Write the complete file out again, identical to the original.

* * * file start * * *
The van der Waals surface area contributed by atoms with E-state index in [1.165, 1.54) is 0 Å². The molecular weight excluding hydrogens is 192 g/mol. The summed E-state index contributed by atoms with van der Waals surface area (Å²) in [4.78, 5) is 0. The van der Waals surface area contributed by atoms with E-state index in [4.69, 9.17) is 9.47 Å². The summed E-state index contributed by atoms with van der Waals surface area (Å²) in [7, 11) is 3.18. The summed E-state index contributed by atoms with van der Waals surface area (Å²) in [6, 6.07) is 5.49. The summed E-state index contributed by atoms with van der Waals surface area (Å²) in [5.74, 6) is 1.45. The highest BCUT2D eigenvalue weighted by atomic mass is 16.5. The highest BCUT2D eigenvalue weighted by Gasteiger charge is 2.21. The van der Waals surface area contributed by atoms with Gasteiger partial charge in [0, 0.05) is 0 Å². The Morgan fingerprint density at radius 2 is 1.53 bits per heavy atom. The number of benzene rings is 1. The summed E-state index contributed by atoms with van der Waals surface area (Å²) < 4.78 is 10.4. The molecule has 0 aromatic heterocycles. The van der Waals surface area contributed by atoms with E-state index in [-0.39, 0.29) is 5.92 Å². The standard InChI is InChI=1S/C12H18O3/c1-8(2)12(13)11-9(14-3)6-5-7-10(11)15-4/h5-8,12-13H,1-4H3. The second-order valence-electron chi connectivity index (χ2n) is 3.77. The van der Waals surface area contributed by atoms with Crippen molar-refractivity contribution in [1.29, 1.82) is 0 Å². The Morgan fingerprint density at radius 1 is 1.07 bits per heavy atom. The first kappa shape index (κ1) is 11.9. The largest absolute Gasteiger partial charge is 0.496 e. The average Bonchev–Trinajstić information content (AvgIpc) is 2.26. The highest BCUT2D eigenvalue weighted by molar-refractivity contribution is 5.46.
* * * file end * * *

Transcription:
The van der Waals surface area contributed by atoms with E-state index in [1.165, 1.54) is 0 Å². The molecular weight excluding hydrogens is 192 g/mol. The summed E-state index contributed by atoms with van der Waals surface area (Å²) in [4.78, 5) is 0. The van der Waals surface area contributed by atoms with E-state index in [4.69, 9.17) is 9.47 Å². The summed E-state index contributed by atoms with van der Waals surface area (Å²) in [7, 11) is 3.18. The summed E-state index contributed by atoms with van der Waals surface area (Å²) in [6, 6.07) is 5.49. The summed E-state index contributed by atoms with van der Waals surface area (Å²) in [5.74, 6) is 1.45. The highest BCUT2D eigenvalue weighted by atomic mass is 16.5. The highest BCUT2D eigenvalue weighted by Gasteiger charge is 2.21. The van der Waals surface area contributed by atoms with Gasteiger partial charge in [0, 0.05) is 0 Å². The Morgan fingerprint density at radius 2 is 1.53 bits per heavy atom. The number of benzene rings is 1. The summed E-state index contributed by atoms with van der Waals surface area (Å²) < 4.78 is 10.4. The molecule has 0 aromatic heterocycles. The van der Waals surface area contributed by atoms with E-state index in [-0.39, 0.29) is 5.92 Å². The standard InChI is InChI=1S/C12H18O3/c1-8(2)12(13)11-9(14-3)6-5-7-10(11)15-4/h5-8,12-13H,1-4H3. The second-order valence-electron chi connectivity index (χ2n) is 3.77. The van der Waals surface area contributed by atoms with Crippen molar-refractivity contribution in [1.29, 1.82) is 0 Å². The Morgan fingerprint density at radius 1 is 1.07 bits per heavy atom. The first kappa shape index (κ1) is 11.9. The largest absolute Gasteiger partial charge is 0.496 e. The average Bonchev–Trinajstić information content (AvgIpc) is 2.26. The highest BCUT2D eigenvalue weighted by molar-refractivity contribution is 5.46.